Monitoring your Wireless Network

Access to your data in real-time is becoming increasingly critical. The more data you push over our networks, the more you need to apply the lessons of Smart IoT. Allowing a network monitoring solution, asset health solution, or just some remote ‘thing’ you are pulling data from in your IoT strategy to utilize a majority of the bandwidth just isn’t acceptable, particularly if there is a smarter way to access that data while limiting the possibility of network disruption.

Solutions that monitor mobile clients from the infrastructure can present several distinct disadvantages. Determining the problem in an area of disconnection area can be frustrating. Most monitoring tools monitor only the infrastructure devices. The infrastructure device will be able to give valuable information while the mobile client is connected, but when it goes dark, infrastructure monitoring can’t help. You need to know what is happening where the client is.

Another form of infrastructure monitoring will contact the clients periodically, gathering connectivity information. These tools often use SNMP, or maybe even SSH to gather information from the client device. This solution can present a couple of problems of its own.

First, these devices still can’t show you what the client is seeing, when the client is disconnected. Often, this type of monitoring ends up with either a best guess at the root cause, or with a fieldtrip by the troubleshooter in an attempt to recreate the problem.

There is one other problem here. The extra network traffic required to make these connections to the client device can troublesome. In some situations, this additional traffic can drastically increase the network load simply through the act of monitoring.

Making a connection to the device, requesting information, and finally downloading that information produces a lot of very small, uncompressed packets. Each of these packets take up valuable air time, creating significant overhead. Utilized air time equates to utilized throughput. The result is a network that sees a significant reduction in available capacity.

When you start to deploy a solution that uses these protocols over an entire wireless network, it becomes quickly apparent that the scale of this monitoring negatively impacts network performance, with the net result being opposite the desired, in that monitoring didn’t help you prevent problems, but actually created them.

At 3D-P, we have seen this type monitoring solution double the amount of packets on the network. That is more than just a significant increase. That is the type of increase that can bring a network to its knees.

In contrast, a Smart IoT solution utilizes edge computing capabilities to monitor the client devices connectivity, from the client, recording the actual environment regardless of whether the device is on or offline. This data is compressed and sent to the monitoring platform when the device is back in communication. Managing this data in this manner not only provides the critical outage data that isn’t available through the infrastructure solution, but allows management of how and when this data is sent, reducing the network load to a fraction of the overhead required through the connect, request, and download method.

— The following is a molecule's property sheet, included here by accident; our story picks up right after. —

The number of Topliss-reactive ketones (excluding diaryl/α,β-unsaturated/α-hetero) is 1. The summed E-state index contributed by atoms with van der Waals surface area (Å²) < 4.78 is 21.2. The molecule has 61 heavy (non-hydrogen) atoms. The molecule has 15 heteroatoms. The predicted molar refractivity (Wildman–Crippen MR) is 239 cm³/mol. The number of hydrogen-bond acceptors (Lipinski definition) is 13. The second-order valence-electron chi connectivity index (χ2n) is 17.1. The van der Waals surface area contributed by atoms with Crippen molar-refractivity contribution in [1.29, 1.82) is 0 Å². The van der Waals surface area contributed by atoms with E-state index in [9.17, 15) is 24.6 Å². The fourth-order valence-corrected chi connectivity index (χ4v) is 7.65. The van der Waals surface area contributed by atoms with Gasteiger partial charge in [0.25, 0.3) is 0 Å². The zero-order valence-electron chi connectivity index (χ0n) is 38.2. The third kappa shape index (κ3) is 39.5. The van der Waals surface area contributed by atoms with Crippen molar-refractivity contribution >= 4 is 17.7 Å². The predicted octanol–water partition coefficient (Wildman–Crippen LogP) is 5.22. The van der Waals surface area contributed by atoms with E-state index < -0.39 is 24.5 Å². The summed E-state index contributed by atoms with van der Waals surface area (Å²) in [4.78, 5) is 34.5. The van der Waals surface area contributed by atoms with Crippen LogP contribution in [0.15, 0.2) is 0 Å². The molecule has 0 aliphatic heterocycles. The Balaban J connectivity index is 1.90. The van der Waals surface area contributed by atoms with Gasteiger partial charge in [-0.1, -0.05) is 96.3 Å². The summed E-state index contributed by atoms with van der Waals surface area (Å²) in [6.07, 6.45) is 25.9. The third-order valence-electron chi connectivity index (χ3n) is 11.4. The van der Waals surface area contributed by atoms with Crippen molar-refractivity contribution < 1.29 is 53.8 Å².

Comparing Traditional vs Smart Monitoring

In the graph below, you can see two monitoring solutions. The line in blue is the actual traffic being generated by the applications connected through the client device. The grey line is a network monitoring solution utilizing SSH to connect and gather critical performance information from the networked client. The line in yellow, at the bottom of the graph is network data being gathered at the edge on the 3D-P IEP.

It’s essentially the same critical data being monitored in both solutions, and then sent to the office for analysis. How can the network demand between these two solutions be so vastly different yet provide the same information? The answer is as simple as smartly using the power of edge computing to collect the data, compress the data, and then smartly offloading the data.

How many clients can you feasibly roll this out to until your data is being held back? In a deployment where the network is in high demand, such as an autonomy capable network, that grey line is the type of behavior that should be keeping your wireless network management team up at night. After all, the purpose of the network is to allow the transfer of your critical application data, not solely the data generated by the tools deployed to monitor that network.

Start monitoring smartly with 3D-P Insight

As you look at different monitoring solutions, asset health solutions, or other IoT solutions, it’s important to realize the impact each can have on your network, and ask if it is capable of monitoring with any respect for the shared medium of your wireless client network.

Unfortunately, many application developers don’t have the domain knowledge of mining applications, or in some cases, even wireless technology, to properly deliver the solution. 3D-P designed its monitoring and data collection tools to have minimal impact on your network, using custom collectors for remote assets, and smartly offloading that data with the right protocols and timing. This keeps your clients quiet and leaves much more time for your actual data to get out to end devices and back to your servers.

Optimal network performance starts with the right tools

It doesn’t take long for a wireless medium to get filled with data that doesn’t need to be there, and when it gets full it can be a costly and time consuming project to get things back to working order. Hopefully this highlights what you need to consider before choosing a network monitoring platform and things you may need to consider in your highly mobile, high-demand environment.

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